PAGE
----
Preparing for the Worst Makes Things Worse
Why the secret to getting through any stressful period is embracing uncertainty
Right now, we’re somehow both a few short months and an eternity away from the next election. And whatever your political persuasion, it can be tempting — especially in this bitter, fractious time — to assume a defensive crouch against disaster by assuming the worst.
Imagining catastrophes, and preparing for them, is our evolutionary heritage. It’s what makes us human. When we feel threatened, our brain needs fast-track mechanisms to determine how to act quickly, and “better safe than sorry” is certainly an effective one. Throughout our history, the people who prepared for the worst were often the ones who survived.
But in this case, your evolutionary heritage can come back to bite you. Preparing for the worst isn’t a way to manage your distress over the state of the world; it’s an exacerbating factor. Emotional reactivity generated by the news, politics, and your neighbors can warp reality and leave your brain stuck on high alert. And the high-alert function in your brain is notoriously uncreative — when it’s on, you usually fight, flee, freeze, or fret. You don’t process in a healthy way. You don’t feel get to a place of feeling better.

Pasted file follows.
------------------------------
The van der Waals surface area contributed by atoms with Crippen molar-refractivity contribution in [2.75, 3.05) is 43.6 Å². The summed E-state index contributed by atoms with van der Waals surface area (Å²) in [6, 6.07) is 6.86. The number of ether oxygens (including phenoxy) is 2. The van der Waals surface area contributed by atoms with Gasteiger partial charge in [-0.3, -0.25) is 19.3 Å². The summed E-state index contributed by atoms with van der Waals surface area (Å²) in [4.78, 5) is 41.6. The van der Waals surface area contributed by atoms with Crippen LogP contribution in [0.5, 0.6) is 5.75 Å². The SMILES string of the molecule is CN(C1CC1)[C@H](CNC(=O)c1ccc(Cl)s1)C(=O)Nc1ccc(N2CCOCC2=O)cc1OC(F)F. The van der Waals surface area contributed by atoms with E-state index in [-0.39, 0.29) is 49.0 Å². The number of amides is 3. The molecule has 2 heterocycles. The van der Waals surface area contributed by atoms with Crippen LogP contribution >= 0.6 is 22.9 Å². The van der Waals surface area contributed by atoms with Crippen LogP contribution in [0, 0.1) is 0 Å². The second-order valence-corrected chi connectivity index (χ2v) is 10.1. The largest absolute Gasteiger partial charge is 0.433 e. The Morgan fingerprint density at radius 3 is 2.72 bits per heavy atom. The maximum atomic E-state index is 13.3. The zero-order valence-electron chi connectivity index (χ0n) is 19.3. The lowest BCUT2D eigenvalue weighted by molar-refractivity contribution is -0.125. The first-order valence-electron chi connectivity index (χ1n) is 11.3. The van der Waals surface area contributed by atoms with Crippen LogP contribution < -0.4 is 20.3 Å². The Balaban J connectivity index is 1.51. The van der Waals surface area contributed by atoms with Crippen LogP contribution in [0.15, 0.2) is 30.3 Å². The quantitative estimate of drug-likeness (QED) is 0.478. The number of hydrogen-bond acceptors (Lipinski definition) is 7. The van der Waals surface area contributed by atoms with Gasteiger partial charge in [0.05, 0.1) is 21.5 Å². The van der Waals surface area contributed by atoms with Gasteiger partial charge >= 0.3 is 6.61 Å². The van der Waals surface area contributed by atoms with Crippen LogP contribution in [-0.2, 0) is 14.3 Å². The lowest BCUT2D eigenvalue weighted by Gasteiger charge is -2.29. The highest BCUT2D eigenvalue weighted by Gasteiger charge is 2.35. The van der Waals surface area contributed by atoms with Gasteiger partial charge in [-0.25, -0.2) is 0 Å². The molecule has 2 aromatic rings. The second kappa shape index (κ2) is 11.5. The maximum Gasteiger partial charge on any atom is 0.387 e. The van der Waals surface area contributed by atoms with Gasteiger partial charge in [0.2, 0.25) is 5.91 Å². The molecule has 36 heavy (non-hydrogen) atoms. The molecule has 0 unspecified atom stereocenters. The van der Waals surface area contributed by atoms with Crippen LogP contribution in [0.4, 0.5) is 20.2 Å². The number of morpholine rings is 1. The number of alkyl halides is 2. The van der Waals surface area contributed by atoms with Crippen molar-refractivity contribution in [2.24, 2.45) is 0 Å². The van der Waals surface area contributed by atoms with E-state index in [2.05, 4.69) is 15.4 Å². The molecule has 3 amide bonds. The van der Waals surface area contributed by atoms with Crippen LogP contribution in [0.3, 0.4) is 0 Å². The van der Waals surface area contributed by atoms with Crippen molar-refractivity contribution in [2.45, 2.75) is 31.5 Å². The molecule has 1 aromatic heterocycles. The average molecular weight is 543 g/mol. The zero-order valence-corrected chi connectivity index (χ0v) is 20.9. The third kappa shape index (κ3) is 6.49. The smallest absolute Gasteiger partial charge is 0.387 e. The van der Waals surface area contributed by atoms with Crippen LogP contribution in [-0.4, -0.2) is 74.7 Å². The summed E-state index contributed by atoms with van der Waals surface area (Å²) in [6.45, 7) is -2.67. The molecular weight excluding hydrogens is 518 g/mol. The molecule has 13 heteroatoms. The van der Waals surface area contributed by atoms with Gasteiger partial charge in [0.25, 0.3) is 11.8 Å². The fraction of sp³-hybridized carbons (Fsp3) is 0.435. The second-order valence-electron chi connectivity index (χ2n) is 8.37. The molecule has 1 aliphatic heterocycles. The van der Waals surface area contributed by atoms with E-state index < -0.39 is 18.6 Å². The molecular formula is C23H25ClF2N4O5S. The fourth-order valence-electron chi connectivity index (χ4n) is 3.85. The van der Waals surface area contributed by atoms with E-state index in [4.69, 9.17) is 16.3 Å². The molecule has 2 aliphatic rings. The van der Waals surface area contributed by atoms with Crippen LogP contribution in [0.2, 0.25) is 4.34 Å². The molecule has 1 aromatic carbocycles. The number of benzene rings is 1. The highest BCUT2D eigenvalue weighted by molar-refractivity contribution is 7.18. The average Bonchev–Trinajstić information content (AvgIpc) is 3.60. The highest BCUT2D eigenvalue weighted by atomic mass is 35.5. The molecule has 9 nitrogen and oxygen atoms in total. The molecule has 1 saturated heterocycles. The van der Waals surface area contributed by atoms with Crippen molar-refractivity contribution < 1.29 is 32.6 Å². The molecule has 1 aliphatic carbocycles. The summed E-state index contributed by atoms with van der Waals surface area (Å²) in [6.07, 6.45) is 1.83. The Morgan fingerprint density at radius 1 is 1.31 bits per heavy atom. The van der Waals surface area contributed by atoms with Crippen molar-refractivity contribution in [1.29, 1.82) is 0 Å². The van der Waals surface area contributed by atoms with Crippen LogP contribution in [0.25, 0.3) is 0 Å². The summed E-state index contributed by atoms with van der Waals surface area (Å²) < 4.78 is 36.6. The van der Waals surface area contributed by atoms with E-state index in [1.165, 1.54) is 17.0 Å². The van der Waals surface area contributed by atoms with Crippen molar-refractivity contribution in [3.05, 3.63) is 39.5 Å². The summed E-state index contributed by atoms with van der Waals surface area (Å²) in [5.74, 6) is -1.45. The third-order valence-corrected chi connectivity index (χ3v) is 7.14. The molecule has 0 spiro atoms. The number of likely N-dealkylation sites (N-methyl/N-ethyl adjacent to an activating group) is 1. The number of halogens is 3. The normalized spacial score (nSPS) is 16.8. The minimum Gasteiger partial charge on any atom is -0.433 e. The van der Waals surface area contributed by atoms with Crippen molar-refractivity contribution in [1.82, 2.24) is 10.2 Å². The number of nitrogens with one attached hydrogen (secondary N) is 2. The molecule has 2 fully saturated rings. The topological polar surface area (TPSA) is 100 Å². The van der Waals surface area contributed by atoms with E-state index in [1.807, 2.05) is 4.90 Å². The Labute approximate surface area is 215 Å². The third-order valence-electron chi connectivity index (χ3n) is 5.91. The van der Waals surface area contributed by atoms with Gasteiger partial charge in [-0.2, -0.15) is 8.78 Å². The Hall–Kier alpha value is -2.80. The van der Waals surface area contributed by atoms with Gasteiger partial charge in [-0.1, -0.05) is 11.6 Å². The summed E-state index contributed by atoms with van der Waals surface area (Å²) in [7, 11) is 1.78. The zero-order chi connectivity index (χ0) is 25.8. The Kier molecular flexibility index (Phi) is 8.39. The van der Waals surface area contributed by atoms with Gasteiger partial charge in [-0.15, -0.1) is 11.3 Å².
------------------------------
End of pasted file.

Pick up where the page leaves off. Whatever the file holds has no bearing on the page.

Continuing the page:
In other words, you don’t cope. Here’s how preparing for the worst can backfire, and, when you’re staring down some truly frightening possibilities for the future, what to do instead.
Preparing for the worst makes us more anxious, not less
In the therapy world, assuming the worst is sometimes known as a cognitive distortion. And when reality becomes distorted through a negative lens, negative emotions begin to take over. In some cases, they can lead to symptoms of depression or anxiety—which only further fuel our sense of doom.
One could point to climate change, or the border crisis, or the general shaky state of our democracy to argue that there are plenty of real problems that have nothing to do with distorted reality. But how you respond to those challenges is where the distortion comes in: When you assume disaster is imminent, your brain tricks you into using words like “always” or “never.”…